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EXPERIMENTAL BURROWS FOR SMALL MAMMALS AT LONDON ZOO

EXPERIMENTAL BURROWS FOR SMALL MAMMALS AT LONDON ZOO the Seal Rotor, it was discovered that if, by mistake, one of the fish was not correctly released when the flap opened, so that it was hanging temptingly down from the underside of the moving box, the seals would leap out of the water and snatch it in mid-air. T i was hs so spectacular that a new version of the apparatus was constructed incorporating this feature. In the Mark I1 Seal Rotor, the box was replaced by a long arm along which three rows of fish could be placed. Each fish was clamped by its tail so that it could not fall. Now, when the release button was pressed, the flaps for one row of fish opened, but the fish did not fall into the pool. Instead they simply hung m a group from underneath the travelling arm. With this improvement, the seals not only had to chase after the box, but also had to leap repeatedly out of the water to snatch the fish. The Seal Rotor is demonstrated at a fixed time every afternoon throughout the year and has rapidly become a major ‘feeding time’ attraction for the public, in addition to providing the seals http://www.deepdyve.com/assets/images/DeepDyve-Logo-lg.png International Zoo Yearbook Wiley

EXPERIMENTAL BURROWS FOR SMALL MAMMALS AT LONDON ZOO

International Zoo Yearbook , Volume 2 (1) – Jan 1, 1961

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Publisher
Wiley
Copyright
Copyright © 1961 Wiley Subscription Services, Inc., A Wiley Company
ISSN
0074-9664
eISSN
1748-1090
DOI
10.1111/j.1748-1090.1960.tb02732.x
Publisher site
See Article on Publisher Site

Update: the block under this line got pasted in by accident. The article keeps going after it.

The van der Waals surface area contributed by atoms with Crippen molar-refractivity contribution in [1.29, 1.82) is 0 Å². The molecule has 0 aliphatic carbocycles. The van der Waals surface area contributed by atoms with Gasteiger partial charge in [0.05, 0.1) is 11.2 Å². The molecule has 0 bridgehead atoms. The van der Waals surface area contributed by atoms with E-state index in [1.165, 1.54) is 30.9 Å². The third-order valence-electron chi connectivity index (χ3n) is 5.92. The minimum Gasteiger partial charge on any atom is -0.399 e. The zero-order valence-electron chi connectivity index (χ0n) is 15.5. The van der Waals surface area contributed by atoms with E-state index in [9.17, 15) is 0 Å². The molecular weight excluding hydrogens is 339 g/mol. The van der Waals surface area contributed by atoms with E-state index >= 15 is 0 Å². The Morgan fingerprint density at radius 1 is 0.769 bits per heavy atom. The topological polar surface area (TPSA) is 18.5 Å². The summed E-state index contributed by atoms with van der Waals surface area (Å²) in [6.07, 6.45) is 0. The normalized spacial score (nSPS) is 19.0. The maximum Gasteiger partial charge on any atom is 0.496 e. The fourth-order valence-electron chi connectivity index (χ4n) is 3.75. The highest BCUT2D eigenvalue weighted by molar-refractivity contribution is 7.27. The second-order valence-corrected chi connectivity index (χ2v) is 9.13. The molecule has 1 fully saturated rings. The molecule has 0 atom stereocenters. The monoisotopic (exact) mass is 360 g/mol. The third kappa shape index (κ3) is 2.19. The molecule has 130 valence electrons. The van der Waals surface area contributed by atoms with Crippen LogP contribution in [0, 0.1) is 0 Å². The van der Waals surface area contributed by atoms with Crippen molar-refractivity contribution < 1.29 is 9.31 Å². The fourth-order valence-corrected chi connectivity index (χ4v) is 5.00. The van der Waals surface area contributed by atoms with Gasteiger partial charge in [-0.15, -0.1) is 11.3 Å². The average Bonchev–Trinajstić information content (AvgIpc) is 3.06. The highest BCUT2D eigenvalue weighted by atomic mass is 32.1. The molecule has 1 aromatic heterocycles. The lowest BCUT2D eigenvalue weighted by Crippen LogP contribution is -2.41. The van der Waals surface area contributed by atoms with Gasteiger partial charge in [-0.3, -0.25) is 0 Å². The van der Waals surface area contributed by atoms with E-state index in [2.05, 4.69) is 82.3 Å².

Abstract

the Seal Rotor, it was discovered that if, by mistake, one of the fish was not correctly released when the flap opened, so that it was hanging temptingly down from the underside of the moving box, the seals would leap out of the water and snatch it in mid-air. T i was hs so spectacular that a new version of the apparatus was constructed incorporating this feature. In the Mark I1 Seal Rotor, the box was replaced by a long arm along which three rows of fish could be placed. Each fish was clamped by its tail so that it could not fall. Now, when the release button was pressed, the flaps for one row of fish opened, but the fish did not fall into the pool. Instead they simply hung m a group from underneath the travelling arm. With this improvement, the seals not only had to chase after the box, but also had to leap repeatedly out of the water to snatch the fish. The Seal Rotor is demonstrated at a fixed time every afternoon throughout the year and has rapidly become a major ‘feeding time’ attraction for the public, in addition to providing the seals

Journal

International Zoo YearbookWiley

Published: Jan 1, 1961

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